Re: virus: meme's that didn't make it....

Tim Rhodes (
Thu, 6 Nov 1997 10:52:26 -0800 (PST)

On Wed, 5 Nov 1997, Gifford, Nate F wrote:

> On several Punk of the 70s compilations I own there's what must have
> been a seminal song called "Oh Bondage Up Yours" by the band X-Ray Spex
> and fronted by Poly-Styrene. Today I found a re-release of X-Ray Spex
> music called "Germfree Adolescents" that has been knocking my socks off
> all afternoon.
> I'm curious has anyone else on the list heard X-Ray Spex?

Big here on the West Coast. Close to what was, at that time, the fine
line between Punk and New Wave. I saw them once here (Seattle) and
Poly-Styrene had a sort of cult proto-Batcave following.

> What do you think limited the spread of the band?

In their circles they seemed pretty well known (to me at the time, at
least). Exposure to new audiences would seem to be the limiting fact for
most music/art/movie memes. We had several good independent or public
supported radio stations here back then, despite the fact that most of
them only stayed on the air for a year or two at a time.

> It seems to me most music is appreciated at the time it is
> composed ... and although there are certainly trends in composition
> tastes in music seem more specific to particular schools <light opera vs
> opera vs classical vs rock vs jazz vs folk vs urban blues vs country &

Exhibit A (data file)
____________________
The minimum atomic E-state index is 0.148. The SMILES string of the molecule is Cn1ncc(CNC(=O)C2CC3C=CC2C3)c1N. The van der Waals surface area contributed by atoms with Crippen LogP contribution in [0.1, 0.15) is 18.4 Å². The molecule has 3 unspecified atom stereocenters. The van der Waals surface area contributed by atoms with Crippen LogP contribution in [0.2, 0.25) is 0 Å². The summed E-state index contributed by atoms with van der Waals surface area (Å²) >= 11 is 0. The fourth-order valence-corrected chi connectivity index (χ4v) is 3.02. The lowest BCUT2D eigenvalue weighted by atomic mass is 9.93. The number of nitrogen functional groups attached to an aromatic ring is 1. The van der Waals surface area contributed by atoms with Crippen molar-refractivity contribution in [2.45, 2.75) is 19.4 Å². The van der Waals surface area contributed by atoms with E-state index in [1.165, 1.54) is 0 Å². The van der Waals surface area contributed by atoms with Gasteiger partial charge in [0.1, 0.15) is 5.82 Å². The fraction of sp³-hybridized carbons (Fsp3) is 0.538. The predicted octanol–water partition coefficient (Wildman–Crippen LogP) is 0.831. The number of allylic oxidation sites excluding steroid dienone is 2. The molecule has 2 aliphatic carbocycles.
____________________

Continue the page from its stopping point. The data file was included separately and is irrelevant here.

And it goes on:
> western......>. I know that for paintings its possible to have a
> favorite period, but to still have a refined appreciation of other
> periods. With music most people have a favorite brand that they listen
> to almost exclusively.

Although many people have an appreciation of lot of different artistic
movements, if you look at what they /buy/ any put on their walls you'll
usually find they have a favorite period that they actualy surroung
themselves with.

> For instance you can go to a medium sized furniture store and find
> furniture spanning design for the past 2000 years.

Go to a record store, you find music written over the last 1000 years as
well. And many DJs are sampling from this heritage now as well (DJ Spooky
uses Debussey, Bach and Gregorian Chant as well as the Batman theme and
Funkadelic in his mixes).

> How many bands are there like The Squirrel Nut Zippers who
> duplicate historical sounds ... not just cover old tunes?

Many. The "Lounge" movement has been going strong for several years now.
Bands like the Cherry Poppin' Daddies or the Mighty Mighty Bosstones have
been doing the retro-zoot thang for a while now. Even the Ventures, my
dad's favorite surf-band from the 60s, are touring again hitting all the
clubs where bands like X-ray Spects would hit 15 years ago.

-Prof. Tim